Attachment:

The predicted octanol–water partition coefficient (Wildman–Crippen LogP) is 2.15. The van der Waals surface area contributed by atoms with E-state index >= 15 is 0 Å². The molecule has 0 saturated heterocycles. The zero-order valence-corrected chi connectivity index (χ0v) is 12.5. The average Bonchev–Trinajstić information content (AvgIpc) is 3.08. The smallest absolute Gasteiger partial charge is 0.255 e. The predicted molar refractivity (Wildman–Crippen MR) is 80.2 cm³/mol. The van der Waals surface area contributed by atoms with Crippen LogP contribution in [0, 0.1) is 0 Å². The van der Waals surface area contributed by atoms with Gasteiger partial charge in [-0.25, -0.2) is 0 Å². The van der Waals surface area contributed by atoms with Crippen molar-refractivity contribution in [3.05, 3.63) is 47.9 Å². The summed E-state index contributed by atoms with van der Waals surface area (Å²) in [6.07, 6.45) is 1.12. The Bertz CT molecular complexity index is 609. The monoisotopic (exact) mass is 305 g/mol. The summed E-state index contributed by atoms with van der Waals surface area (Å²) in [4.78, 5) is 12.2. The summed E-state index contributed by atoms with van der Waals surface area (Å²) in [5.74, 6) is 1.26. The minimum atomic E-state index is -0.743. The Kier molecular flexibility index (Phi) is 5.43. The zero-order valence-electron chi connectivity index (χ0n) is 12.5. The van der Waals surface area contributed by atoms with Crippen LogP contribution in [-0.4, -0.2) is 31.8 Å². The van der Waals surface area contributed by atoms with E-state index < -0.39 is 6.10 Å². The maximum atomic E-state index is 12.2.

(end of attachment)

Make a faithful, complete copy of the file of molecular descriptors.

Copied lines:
The predicted octanol–water partition coefficient (Wildman–Crippen LogP) is 2.15. The van der Waals surface area contributed by atoms with E-state index >= 15 is 0 Å². The molecule has 0 saturated heterocycles. The zero-order valence-corrected chi connectivity index (χ0v) is 12.5. The average Bonchev–Trinajstić information content (AvgIpc) is 3.08. The smallest absolute Gasteiger partial charge is 0.255 e. The predicted molar refractivity (Wildman–Crippen MR) is 80.2 cm³/mol. The van der Waals surface area contributed by atoms with Crippen LogP contribution in [0, 0.1) is 0 Å². The van der Waals surface area contributed by atoms with Gasteiger partial charge in [-0.25, -0.2) is 0 Å². The van der Waals surface area contributed by atoms with Crippen molar-refractivity contribution in [3.05, 3.63) is 47.9 Å². The summed E-state index contributed by atoms with van der Waals surface area (Å²) in [6.07, 6.45) is 1.12. The Bertz CT molecular complexity index is 609. The monoisotopic (exact) mass is 305 g/mol. The summed E-state index contributed by atoms with van der Waals surface area (Å²) in [4.78, 5) is 12.2. The summed E-state index contributed by atoms with van der Waals surface area (Å²) in [5.74, 6) is 1.26. The minimum atomic E-state index is -0.743. The Kier molecular flexibility index (Phi) is 5.43. The zero-order valence-electron chi connectivity index (χ0n) is 12.5. The van der Waals surface area contributed by atoms with Crippen LogP contribution in [-0.4, -0.2) is 31.8 Å². The van der Waals surface area contributed by atoms with E-state index < -0.39 is 6.10 Å². The maximum atomic E-state index is 12.2.